periodically analyzing the stored environmental data to determine historical queue states;
comparing the recorded environmental data against the historical queue states; and
implementing a new set of active recording rules upon detecting a change in the queue state based on the comparison.
13. A method for changing rules for the recording of communications data at a contact center, the rules regulating at least one of recording volumes, types of calls recorded and agents selected for recording, said method comprising:
determining at least one environmental factor of a contact center; and
automatically and dynamically changing the recording rules based on the determined environmental factor.
14. The method for changing rules according to claim 13, wherein determining at least one environmental factor comprises determining one or more incoming queue lengths.
15. A computer readable medium encoded with software to change the rules for recording communications data at a contact center by determining at least one environmental factor of a contact center and automatically and dynamically changing the recording rules based on the determined environmental factor, the recording rules regulating at least one of recording volumes, types of calls recorded and agents selected for recording.
16. A recording rules changing apparatus for the recording of communications data at a contact center, comprising:
a decision unit determining at least one environmental factor of a contact center; and
a rules changer automatically and dynamically changing the recording rules based on the determined environmental factor, the recording rules regulating at least one of recording volumes, types of calls recorded and agents selected for recording.
17. A method for displaying contact center information, comprising:
recording data associated with one or more communications with a contact center, wherein the recording is based on one or more recording rules;
comparing the recorded data against predetermined contact center parameters to determine whether handling of the one, or more communications is above or below standards corresponding to the predetermined contact center parameters;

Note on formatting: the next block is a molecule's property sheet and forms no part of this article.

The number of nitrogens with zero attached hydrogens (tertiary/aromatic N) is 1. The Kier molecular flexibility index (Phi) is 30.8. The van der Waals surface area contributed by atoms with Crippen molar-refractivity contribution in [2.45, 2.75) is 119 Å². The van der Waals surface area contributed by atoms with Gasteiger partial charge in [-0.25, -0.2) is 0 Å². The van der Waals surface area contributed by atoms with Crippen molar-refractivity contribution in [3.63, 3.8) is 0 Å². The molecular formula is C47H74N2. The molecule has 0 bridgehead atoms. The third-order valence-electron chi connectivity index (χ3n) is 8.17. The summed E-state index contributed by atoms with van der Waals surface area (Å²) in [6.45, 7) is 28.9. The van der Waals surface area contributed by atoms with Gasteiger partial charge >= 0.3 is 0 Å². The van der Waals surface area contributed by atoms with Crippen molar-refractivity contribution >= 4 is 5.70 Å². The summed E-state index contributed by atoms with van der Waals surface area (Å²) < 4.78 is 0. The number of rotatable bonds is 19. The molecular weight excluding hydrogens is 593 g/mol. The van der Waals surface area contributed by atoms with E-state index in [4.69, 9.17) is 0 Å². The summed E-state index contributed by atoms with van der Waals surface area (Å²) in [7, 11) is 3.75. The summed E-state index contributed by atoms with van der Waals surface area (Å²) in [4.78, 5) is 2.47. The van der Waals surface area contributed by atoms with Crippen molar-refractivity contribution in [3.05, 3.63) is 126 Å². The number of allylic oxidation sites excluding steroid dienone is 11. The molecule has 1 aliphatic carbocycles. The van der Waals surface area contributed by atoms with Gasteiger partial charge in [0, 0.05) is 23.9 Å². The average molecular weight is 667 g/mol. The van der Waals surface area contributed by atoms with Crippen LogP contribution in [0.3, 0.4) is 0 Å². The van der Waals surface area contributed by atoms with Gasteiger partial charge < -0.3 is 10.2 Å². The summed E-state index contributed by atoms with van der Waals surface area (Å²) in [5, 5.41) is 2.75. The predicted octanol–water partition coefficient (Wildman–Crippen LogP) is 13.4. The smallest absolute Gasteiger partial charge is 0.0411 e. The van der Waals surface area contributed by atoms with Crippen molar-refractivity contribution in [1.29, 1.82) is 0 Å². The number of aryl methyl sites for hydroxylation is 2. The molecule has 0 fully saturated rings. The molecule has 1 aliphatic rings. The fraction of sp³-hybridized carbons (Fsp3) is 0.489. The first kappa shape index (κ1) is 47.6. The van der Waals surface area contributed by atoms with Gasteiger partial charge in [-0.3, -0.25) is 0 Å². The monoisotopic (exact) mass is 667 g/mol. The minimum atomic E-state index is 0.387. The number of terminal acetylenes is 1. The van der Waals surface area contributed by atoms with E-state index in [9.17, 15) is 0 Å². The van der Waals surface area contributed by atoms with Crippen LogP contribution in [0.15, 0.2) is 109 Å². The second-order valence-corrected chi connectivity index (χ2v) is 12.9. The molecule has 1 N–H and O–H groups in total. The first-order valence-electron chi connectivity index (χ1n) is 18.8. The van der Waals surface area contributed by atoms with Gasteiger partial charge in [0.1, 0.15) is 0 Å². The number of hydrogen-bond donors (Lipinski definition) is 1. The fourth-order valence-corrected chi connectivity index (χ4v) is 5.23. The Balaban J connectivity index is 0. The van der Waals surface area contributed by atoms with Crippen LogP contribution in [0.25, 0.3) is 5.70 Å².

displaying messages to contact center personnel, reporting contact center activity as compared against the parameters to indicate whether the handling of the one or more communications is above or below the standards; and
storing said displayed messages.
18. The method for displaying contact center information according to claim 17, further comprising recording environmental data associated with the operation of the contact center.
19. The method for displaying contact center information according to claim 18, wherein displaying messages to contact center personnel comprises displaying contact center environmental data to at least one contact center supervisor.
20. A computer readable medium encoded with software to record data associated with one or more communications with a contact center, wherein the recording is based on an active set of one or more pre-determined recording rules; to record environmental data associated with the contact center; to evaluate the recorded environmental data against predetermined standards established for the contact center; and to automatically change the active set of recording rules based on the evaluation.
21. A quality monitoring interface accessing contact center information, comprising:
a recording device recording multimedia data associated with a contact center communication;
a database storing the recorded multimedia data;
an analyzer evaluating the recorded multimedia data; and
one or more display devices displaying one or more messages, wherein the analyzer determines the one or more messages to be displayed,
wherein the recording device records multimedia data comprising two or more of: video data of an exchange between a customer and a contact center agent; electronic mail data related to the communication; and facsimile data related to the communication.